IDEAS home Printed from
   My bibliography  Save this article

Does increase in utilisation rates alone indicate the success of a user fee removal policy? A qualitative case study from Zambia


  • Hadley, Mary


To provide more comprehensive understanding of utilisation of health facilities in the context of user fee removal policy with a focus on local practices.

Suggested Citation

  • Hadley, Mary, 2011. "Does increase in utilisation rates alone indicate the success of a user fee removal policy? A qualitative case study from Zambia," Health Policy, Elsevier, vol. 103(2), pages 244-254.
  • Handle: RePEc:eee:hepoli:v:103:y:2011:i:2:p:244-254 DOI: 10.1016/j.healthpol.2011.08.009

    Download full text from publisher

    File URL:
    Download Restriction: Full text for ScienceDirect subscribers only

    As the access to this document is restricted, you may want to search for a different version of it.

    References listed on IDEAS

    1. Xu, Ke & Evans, David B. & Kadama, Patrick & Nabyonga, Juliet & Ogwal, Peter Ogwang & Nabukhonzo, Pamela & Aguilar, Ana Mylena, 2006. "Understanding the impact of eliminating user fees: Utilization and catastrophic health expenditures in Uganda," Social Science & Medicine, Elsevier, vol. 62(4), pages 866-876, February.
    2. Masiye, Felix & Chitah, Bona M. & McIntyre, Diane, 2010. "From targeted exemptions to user fee abolition in health care: Experience from rural Zambia," Social Science & Medicine, Elsevier, vol. 71(4), pages 743-750, August.
    3. Jenny Yates & Ros Cooper & Jeremy Holland, 2006. "Social Protection and Health: Experiences in Uganda," Development Policy Review, Overseas Development Institute, vol. 24(3), pages 339-356, May.
    4. Huber, Joyce H., 1993. "Ensuring access to health care with the introduction of user fees: A Kenyan example," Social Science & Medicine, Elsevier, vol. 36(4), pages 485-494, February.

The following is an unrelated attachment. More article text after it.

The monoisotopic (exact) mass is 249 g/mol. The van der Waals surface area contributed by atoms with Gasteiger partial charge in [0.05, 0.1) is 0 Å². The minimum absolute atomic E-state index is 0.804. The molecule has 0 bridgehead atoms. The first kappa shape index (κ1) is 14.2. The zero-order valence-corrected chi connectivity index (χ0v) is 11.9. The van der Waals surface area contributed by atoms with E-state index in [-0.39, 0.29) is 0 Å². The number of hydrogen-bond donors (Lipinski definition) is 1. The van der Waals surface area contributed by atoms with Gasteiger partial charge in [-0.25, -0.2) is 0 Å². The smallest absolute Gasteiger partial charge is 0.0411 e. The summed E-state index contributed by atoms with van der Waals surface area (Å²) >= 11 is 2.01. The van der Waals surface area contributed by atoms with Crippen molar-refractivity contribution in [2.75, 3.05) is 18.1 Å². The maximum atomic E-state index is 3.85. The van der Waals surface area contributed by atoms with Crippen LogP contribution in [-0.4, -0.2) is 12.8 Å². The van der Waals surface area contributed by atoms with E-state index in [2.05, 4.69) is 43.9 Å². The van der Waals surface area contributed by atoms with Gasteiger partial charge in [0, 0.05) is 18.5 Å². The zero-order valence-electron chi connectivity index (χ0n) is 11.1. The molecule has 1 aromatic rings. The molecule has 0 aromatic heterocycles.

Full references (including those not matched with items on IDEAS)


    All material on this site has been provided by the respective publishers and authors. You can help correct errors and omissions. When requesting a correction, please mention this item's handle: RePEc:eee:hepoli:v:103:y:2011:i:2:p:244-254. See general information about how to correct material in RePEc.

    For technical questions regarding this item, or to correct its authors, title, abstract, bibliographic or download information, contact: (Dana Niculescu) or (). General contact details of provider: .

    If you have authored this item and are not yet registered with RePEc, we encourage you to do it here. This allows to link your profile to this item. It also allows you to accept potential citations to this item that we are uncertain about.

    If CitEc recognized a reference but did not link an item in RePEc to it, you can help with this form .

    If you know of missing items citing this one, you can help us creating those links by adding the relevant references in the same way as above, for each refering item. If you are a registered author of this item, you may also want to check the "citations" tab in your RePEc Author Service profile, as there may be some citations waiting for confirmation.

    Please note that corrections may take a couple of weeks to filter through the various RePEc services.

    IDEAS is a RePEc service hosted by the Research Division of the Federal Reserve Bank of St. Louis . RePEc uses bibliographic data supplied by the respective publishers.